San Francisco has only one drawback – ’tis hard to leave.

Almost ten months after leaving my home in London on Dora, my heavyweight champion of a bicycle, I have arrived in the USA!

I got through immigration without any problems, despite having no departure flight, no money and a passport that looks like it has been through a few wars. Before long I was bolting Dora back together and left the airport into the California sunshine.


I had arranged a place to stay through WarmShowers, which is like CouchSurfing, but for cyclists. My host lived in a place called Dogpatch in a converted warehouse, complete with roll-up meal door and a pink-hatted but otherwise naked mannequin in the main room. To get there I took a train from the airport (cycling wasn’t advised) and before I knew it I was fast asleep and unwittingly speeding past my stop, out of San Francisco and into Oakland. Eventually I made my way back but could only manage a quick chat and dinner with my host before I passed out for the night.

Consciousness returned eighteen hours later. I had slept for almost a whole day and I still felt like I’d been hit by a particularly mean bus. It was all I could do to drag myself to the supermarket to buy some food for lunch and then drag myself home to cook it, and my host was kind enough to treat me to a truly excellent burrito for dinner that night.


The next night I managed a healthy five hours of sleep, but I woke up refreshed and energised for a bike tour of the city. I cycled across the Golden Gate Bridge and got to the top of Hawk Hill, from where I had a wide view of the bridge and the city beyond. I took Dora to the beach and ceremoniously wet her wheels in the Pacific Ocean before we start the crossing to the Atlantic and the day finished with a highly successful dumpster diving session, which I’ll tell you more about soon.

When the weekend rolled round I got to meet the other residents of the warehouse and a few of their friends. It was movie night, we watched Birdman (good movie) and finished by throwing sticks at each other at two in the morning, playing a game called Kubb.


On Saturday I spent most of the day servicing Dora and replacing a few parts with the help of the volunteers at The Bike Kitchen, a not-for-profit, volunteer based community bike shop project not far from Dogpatch. I’m going to give these guys their own post soon, they were amazing. Dora now has shiny new, second hand, pedals and a brand new headset which was kindly given to me by one of the volunteers. This was particularly good of him, as it was getting harder and harder to cycle in a straight line. The best thing about all these repairs is that I did them myself, with the tools in the workshop and the support of the guys (and girls) who give their time to help there. Before leaving I was also given a new helmet by one of the volunuteers, as I’d lost mine in Thailand. It’s identical to the one my dad gave me before I left, so hopefully he won’t notice. More on The Bike Kitchen soon.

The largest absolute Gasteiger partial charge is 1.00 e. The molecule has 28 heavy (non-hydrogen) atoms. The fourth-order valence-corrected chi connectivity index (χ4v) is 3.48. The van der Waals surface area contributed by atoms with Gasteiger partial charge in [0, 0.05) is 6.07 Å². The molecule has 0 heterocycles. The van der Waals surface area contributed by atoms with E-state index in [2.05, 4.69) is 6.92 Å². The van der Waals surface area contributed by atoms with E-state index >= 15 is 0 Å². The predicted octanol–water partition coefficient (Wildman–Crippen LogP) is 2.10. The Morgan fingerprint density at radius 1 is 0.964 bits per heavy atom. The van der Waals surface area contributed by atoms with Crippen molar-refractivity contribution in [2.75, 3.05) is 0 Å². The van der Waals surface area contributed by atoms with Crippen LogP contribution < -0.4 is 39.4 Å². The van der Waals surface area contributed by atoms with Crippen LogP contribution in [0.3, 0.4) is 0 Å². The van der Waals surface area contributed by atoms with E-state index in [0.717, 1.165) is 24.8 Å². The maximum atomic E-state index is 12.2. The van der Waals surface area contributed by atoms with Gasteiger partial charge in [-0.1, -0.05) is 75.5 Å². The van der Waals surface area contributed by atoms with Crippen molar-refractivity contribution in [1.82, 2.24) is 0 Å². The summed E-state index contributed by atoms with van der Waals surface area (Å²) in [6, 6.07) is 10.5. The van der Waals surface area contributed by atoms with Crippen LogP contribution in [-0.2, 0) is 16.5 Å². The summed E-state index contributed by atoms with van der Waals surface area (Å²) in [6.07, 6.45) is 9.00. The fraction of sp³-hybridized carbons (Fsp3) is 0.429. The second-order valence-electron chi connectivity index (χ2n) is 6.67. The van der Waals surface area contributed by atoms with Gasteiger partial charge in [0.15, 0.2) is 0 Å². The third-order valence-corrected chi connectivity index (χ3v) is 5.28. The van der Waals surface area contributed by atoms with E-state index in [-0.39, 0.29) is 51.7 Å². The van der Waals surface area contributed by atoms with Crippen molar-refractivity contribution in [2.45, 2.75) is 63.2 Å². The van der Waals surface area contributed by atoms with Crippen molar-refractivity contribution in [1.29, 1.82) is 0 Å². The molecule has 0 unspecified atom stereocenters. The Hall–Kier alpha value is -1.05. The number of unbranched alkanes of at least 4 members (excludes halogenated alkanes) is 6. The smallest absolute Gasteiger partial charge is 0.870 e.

Sunday was incredible. I was invited along to something called Desert Hearts. I didn’t know what to expect, but I was greeted in the morning by one of the girls in a flowery feathered top hat and a man, bare cheated but for a waistcoat, with a six foot long staff topped with purple fur and light-up hearts. I slipped into my hippy clothes from Pai, in Thailand and went with them to a brunch which will have a big impact on all my future brunches.


Desert Hearts too, was something else. An intimate space filled with electronic dance music from midday to midnight, populated with a mix of people who, in their strange, elaborate and often revealing outfits, looked like denizens of a futuristic tribal desert land. It wasn’t what I had expected to find in the middle of San Francisco. When we got back around midnight it felt like 4am, I had no trouble sleeping that night.


Then suddenly it was time to leave. My two night visit had stretched into a wonderful week. I love this city. Skateboard and scooters almost outnumber the bikes and the residents of the warehouse showed mewondrously whacky side of the place.

I hope I’ll be back soon. In fact, I know I will.


If you’ve gotten this far then you probably read that I’ve been doing a little dumpster diving recently, this is because I’ve pretty much run out of money. If you would like to help me out and buy me a meal then please go to where you can donate.

Thank you!

One thought on “San Francisco has only one drawback – ’tis hard to leave.

  1. Pingback: Riding The 1 – San Fran to the City of Angels | James Vs World

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